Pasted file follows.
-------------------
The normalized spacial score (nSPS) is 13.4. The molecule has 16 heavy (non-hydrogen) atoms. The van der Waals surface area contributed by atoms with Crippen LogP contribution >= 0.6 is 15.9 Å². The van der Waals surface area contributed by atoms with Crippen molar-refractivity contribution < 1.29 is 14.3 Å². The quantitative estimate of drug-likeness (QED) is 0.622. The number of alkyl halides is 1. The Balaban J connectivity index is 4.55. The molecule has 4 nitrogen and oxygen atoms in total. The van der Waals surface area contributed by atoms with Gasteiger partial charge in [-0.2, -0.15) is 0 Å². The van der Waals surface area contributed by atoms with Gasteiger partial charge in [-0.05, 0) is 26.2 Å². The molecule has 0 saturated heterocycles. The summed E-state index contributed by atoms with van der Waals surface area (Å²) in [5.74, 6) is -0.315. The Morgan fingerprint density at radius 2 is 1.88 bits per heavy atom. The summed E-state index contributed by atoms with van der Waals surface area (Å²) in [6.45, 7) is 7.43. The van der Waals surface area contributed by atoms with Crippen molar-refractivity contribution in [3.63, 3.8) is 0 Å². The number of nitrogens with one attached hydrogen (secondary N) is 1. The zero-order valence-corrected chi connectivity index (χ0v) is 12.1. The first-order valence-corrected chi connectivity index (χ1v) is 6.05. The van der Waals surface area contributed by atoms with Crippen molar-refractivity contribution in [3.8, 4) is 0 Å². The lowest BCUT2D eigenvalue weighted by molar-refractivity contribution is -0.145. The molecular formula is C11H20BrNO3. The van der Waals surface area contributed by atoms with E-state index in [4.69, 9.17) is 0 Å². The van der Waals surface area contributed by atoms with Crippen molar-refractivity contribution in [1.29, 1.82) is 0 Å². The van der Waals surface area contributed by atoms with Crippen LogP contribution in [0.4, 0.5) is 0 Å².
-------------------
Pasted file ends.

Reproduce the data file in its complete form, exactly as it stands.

The normalized spacial score (nSPS) is 13.4. The molecule has 16 heavy (non-hydrogen) atoms. The van der Waals surface area contributed by atoms with Crippen LogP contribution >= 0.6 is 15.9 Å². The van der Waals surface area contributed by atoms with Crippen molar-refractivity contribution < 1.29 is 14.3 Å². The quantitative estimate of drug-likeness (QED) is 0.622. The number of alkyl halides is 1. The Balaban J connectivity index is 4.55. The molecule has 4 nitrogen and oxygen atoms in total. The van der Waals surface area contributed by atoms with Gasteiger partial charge in [-0.2, -0.15) is 0 Å². The van der Waals surface area contributed by atoms with Gasteiger partial charge in [-0.05, 0) is 26.2 Å². The molecule has 0 saturated heterocycles. The summed E-state index contributed by atoms with van der Waals surface area (Å²) in [5.74, 6) is -0.315. The Morgan fingerprint density at radius 2 is 1.88 bits per heavy atom. The summed E-state index contributed by atoms with van der Waals surface area (Å²) in [6.45, 7) is 7.43. The van der Waals surface area contributed by atoms with Crippen molar-refractivity contribution in [3.63, 3.8) is 0 Å². The number of nitrogens with one attached hydrogen (secondary N) is 1. The zero-order valence-corrected chi connectivity index (χ0v) is 12.1. The first-order valence-corrected chi connectivity index (χ1v) is 6.05. The van der Waals surface area contributed by atoms with Crippen molar-refractivity contribution in [3.8, 4) is 0 Å². The lowest BCUT2D eigenvalue weighted by molar-refractivity contribution is -0.145. The molecular formula is C11H20BrNO3. The van der Waals surface area contributed by atoms with E-state index in [4.69, 9.17) is 0 Å². The van der Waals surface area contributed by atoms with Crippen molar-refractivity contribution in [1.29, 1.82) is 0 Å². The van der Waals surface area contributed by atoms with Crippen LogP contribution in [0.4, 0.5) is 0 Å².